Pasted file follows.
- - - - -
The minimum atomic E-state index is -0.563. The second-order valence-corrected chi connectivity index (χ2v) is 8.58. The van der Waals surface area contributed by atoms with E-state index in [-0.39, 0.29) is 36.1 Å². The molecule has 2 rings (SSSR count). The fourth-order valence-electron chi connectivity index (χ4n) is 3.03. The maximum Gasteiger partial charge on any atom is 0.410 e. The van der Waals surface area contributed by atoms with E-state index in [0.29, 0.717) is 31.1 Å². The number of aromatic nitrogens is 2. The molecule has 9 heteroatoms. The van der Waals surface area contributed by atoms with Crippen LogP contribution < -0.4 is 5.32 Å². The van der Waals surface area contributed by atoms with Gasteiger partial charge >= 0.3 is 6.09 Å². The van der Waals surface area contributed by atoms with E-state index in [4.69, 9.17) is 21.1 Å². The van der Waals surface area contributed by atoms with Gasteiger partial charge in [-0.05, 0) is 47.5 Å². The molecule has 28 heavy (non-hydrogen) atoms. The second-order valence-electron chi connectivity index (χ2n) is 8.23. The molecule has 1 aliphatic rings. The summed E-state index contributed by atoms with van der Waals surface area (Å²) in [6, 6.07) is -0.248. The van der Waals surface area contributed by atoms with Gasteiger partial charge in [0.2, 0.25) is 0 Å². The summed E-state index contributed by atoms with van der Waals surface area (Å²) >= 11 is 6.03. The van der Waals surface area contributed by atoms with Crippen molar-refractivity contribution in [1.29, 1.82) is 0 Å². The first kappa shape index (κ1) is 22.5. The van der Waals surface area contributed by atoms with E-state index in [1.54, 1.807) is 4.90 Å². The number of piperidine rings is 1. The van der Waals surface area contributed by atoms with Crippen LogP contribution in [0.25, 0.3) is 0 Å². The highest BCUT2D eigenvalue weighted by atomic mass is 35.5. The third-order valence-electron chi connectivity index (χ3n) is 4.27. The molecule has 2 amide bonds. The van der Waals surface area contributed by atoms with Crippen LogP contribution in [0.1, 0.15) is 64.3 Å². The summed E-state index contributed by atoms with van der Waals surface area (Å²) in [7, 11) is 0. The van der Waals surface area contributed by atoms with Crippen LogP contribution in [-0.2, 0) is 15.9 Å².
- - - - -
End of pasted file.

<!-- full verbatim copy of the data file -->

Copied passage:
The minimum atomic E-state index is -0.563. The second-order valence-corrected chi connectivity index (χ2v) is 8.58. The van der Waals surface area contributed by atoms with E-state index in [-0.39, 0.29) is 36.1 Å². The molecule has 2 rings (SSSR count). The fourth-order valence-electron chi connectivity index (χ4n) is 3.03. The maximum Gasteiger partial charge on any atom is 0.410 e. The van der Waals surface area contributed by atoms with E-state index in [0.29, 0.717) is 31.1 Å². The number of aromatic nitrogens is 2. The molecule has 9 heteroatoms. The van der Waals surface area contributed by atoms with Crippen LogP contribution < -0.4 is 5.32 Å². The van der Waals surface area contributed by atoms with Gasteiger partial charge >= 0.3 is 6.09 Å². The van der Waals surface area contributed by atoms with E-state index in [4.69, 9.17) is 21.1 Å². The van der Waals surface area contributed by atoms with Gasteiger partial charge in [-0.05, 0) is 47.5 Å². The molecule has 28 heavy (non-hydrogen) atoms. The second-order valence-electron chi connectivity index (χ2n) is 8.23. The molecule has 1 aliphatic rings. The summed E-state index contributed by atoms with van der Waals surface area (Å²) in [6, 6.07) is -0.248. The van der Waals surface area contributed by atoms with Gasteiger partial charge in [0.2, 0.25) is 0 Å². The summed E-state index contributed by atoms with van der Waals surface area (Å²) >= 11 is 6.03. The van der Waals surface area contributed by atoms with Crippen molar-refractivity contribution in [1.29, 1.82) is 0 Å². The first kappa shape index (κ1) is 22.5. The van der Waals surface area contributed by atoms with E-state index in [1.54, 1.807) is 4.90 Å². The number of piperidine rings is 1. The van der Waals surface area contributed by atoms with Crippen LogP contribution in [0.25, 0.3) is 0 Å². The highest BCUT2D eigenvalue weighted by atomic mass is 35.5. The third-order valence-electron chi connectivity index (χ3n) is 4.27. The molecule has 2 amide bonds. The van der Waals surface area contributed by atoms with Crippen LogP contribution in [0.1, 0.15) is 64.3 Å². The summed E-state index contributed by atoms with van der Waals surface area (Å²) in [7, 11) is 0. The van der Waals surface area contributed by atoms with Crippen LogP contribution in [-0.2, 0) is 15.9 Å².